1. Attorney General Notification: If notice of a security breach is made to 500 or more Colorado residents, the amendment adds a new requirement to notify the Colorado Attorney General within the same 30-day timeline.

 

  1. Encryption Safe Harbor Updates: The new amendment also requires disclosure when encrypted personal information is acquired with an encryption key or other means to decipher the secured information. This adjustment mirrors many of the new breach notification clarifications on encryption.

 

  1. Security Requirements Added: Brand new security requirements are listed under Section 6-1-713.5. Specifically, to “implement and maintain reasonable security procedures and practices that are appropriate to the nature of the personal identifying information and the nature and size of the business and its operations.” The amendment also requires data owners, maintainers, and licensors to include appropriate security measures in contracts with third-party service providers that receive personal identifying information from the covered entity and that are maintaining, storing, or processing that data on behalf of the covered entity.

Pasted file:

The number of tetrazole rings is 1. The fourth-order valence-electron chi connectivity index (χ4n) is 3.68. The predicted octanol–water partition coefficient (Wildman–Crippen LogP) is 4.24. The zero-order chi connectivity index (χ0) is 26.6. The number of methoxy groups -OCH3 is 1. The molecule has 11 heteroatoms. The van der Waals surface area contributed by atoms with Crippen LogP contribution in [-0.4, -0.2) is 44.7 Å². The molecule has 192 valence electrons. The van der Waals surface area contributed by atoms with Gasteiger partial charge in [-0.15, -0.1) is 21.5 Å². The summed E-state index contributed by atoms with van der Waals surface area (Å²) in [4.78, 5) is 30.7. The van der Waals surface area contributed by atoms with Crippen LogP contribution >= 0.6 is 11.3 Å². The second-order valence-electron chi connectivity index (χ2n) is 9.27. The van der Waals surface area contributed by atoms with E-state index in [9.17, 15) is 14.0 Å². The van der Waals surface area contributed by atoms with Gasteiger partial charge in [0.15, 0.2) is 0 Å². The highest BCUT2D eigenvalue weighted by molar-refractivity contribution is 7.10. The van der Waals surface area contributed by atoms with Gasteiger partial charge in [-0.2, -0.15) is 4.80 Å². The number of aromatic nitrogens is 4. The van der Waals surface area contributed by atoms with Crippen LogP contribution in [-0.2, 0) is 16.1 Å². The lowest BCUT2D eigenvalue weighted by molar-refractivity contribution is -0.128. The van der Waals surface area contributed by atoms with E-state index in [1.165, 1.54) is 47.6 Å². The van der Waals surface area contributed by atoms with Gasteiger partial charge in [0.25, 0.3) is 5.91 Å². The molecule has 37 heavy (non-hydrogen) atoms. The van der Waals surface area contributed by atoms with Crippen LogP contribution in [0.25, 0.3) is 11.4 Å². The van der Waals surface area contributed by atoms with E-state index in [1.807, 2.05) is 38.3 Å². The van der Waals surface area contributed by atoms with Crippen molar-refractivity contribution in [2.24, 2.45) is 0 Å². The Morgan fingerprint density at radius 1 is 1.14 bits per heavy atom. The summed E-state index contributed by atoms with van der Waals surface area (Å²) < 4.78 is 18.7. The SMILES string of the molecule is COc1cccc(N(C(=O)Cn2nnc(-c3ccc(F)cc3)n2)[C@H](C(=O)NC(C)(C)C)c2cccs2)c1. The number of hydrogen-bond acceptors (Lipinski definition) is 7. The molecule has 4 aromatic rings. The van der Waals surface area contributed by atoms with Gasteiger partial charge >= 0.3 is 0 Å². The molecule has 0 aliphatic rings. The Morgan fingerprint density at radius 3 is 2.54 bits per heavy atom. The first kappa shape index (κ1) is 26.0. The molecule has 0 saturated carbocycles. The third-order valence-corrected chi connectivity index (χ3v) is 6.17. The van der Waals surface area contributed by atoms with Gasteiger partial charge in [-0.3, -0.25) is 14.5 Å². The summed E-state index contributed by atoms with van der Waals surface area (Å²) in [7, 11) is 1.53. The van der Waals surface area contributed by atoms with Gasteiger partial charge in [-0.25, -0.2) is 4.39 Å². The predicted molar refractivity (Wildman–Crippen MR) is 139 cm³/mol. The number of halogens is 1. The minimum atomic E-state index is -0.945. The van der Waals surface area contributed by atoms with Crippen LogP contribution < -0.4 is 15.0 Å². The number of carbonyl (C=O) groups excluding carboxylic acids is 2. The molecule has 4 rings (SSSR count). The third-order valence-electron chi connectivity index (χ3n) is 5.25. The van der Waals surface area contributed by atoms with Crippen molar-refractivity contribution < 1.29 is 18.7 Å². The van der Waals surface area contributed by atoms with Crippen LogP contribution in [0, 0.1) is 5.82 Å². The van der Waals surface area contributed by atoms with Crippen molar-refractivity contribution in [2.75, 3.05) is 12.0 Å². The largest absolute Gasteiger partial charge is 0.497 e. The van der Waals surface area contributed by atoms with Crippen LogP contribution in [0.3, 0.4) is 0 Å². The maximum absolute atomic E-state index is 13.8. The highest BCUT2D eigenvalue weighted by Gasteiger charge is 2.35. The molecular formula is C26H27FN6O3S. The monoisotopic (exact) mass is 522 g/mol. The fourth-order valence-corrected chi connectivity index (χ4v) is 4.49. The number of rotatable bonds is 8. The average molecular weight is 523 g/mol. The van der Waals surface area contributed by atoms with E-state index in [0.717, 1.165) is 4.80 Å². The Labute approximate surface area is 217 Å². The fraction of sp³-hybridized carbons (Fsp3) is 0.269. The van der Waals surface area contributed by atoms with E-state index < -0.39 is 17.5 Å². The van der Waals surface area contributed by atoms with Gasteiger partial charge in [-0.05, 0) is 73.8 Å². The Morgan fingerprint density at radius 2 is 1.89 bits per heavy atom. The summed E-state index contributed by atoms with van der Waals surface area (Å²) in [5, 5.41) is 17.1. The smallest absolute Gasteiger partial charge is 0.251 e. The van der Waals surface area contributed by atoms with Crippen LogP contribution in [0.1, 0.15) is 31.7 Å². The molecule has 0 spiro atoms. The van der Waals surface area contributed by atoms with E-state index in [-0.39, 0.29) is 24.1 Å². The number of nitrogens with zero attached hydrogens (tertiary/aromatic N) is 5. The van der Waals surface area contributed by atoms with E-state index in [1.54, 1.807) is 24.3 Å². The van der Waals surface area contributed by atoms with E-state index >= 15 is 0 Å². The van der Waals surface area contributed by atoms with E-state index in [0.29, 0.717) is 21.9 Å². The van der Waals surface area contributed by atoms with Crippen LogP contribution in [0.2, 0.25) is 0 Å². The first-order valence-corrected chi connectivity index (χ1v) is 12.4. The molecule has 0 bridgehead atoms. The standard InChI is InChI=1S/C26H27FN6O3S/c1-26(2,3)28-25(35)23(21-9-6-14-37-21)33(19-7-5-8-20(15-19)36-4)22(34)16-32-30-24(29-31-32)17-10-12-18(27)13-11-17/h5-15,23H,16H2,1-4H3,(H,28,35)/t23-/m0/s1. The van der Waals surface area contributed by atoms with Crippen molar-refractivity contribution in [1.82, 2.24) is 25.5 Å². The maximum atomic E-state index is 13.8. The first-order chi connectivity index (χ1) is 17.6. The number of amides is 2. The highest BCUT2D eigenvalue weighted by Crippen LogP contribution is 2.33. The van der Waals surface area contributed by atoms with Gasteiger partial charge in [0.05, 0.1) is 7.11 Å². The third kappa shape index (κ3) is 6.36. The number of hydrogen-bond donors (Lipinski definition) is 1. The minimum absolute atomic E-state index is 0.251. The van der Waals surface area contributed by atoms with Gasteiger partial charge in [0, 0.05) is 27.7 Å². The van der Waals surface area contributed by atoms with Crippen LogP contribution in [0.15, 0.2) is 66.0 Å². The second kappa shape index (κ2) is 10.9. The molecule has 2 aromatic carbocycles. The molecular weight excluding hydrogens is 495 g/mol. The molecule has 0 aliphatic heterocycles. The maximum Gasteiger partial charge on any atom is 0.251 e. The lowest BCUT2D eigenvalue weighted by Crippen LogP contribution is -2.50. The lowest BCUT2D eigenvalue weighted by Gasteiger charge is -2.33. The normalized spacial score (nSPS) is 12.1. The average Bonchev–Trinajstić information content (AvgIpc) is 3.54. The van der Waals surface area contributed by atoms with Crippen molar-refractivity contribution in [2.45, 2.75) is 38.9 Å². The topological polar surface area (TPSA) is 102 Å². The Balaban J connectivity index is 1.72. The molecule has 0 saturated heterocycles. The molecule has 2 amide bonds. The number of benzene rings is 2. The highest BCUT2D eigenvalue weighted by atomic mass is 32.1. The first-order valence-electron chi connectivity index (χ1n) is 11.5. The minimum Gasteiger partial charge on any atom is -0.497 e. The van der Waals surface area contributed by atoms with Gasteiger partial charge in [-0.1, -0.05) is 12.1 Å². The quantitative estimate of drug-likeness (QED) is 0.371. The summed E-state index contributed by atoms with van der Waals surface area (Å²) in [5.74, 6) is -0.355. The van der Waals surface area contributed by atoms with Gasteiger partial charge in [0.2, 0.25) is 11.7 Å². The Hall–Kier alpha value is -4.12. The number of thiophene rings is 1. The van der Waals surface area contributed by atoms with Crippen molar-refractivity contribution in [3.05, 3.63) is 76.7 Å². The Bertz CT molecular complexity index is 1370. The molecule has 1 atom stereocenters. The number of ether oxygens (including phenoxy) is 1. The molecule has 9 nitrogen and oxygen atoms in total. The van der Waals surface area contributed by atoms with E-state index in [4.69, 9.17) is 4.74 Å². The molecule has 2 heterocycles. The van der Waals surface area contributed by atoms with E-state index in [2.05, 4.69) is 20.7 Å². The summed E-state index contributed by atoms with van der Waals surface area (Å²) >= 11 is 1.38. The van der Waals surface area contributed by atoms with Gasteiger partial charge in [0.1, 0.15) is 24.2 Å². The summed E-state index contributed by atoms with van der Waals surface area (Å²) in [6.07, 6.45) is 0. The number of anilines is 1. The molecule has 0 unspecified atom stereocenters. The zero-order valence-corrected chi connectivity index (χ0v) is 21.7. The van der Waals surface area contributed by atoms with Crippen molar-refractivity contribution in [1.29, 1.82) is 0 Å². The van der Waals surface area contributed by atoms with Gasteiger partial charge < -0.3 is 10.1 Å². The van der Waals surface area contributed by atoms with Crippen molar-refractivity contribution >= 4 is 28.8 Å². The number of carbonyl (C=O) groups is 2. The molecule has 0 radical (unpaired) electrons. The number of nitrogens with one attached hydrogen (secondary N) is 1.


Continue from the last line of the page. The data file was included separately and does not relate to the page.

1. New requirements for government entities: The amendment also adds new sections to Title 24 of the Colorado Revised Statutes that create obligations for government entities similar to those discussed above.

 

For questions about this update, or other evolving breach notification laws, you can contact our privacy and security professionals at cyberteam@eplaceinc.com.

 

Oregon Strengthens Existing Data Breach Notification Law

 

Originally passed in 2007, and amended in 2015, Oregon breach notification laws have once again been changed. This new update (SB 1551) was signed by Governor Kate Brown last month, and will take effect June 2, 2018.

While some of the most significant changes include statewide trending updates, like a more stringent notification timeline, there are plenty of changes to note.

Some of the major changes include: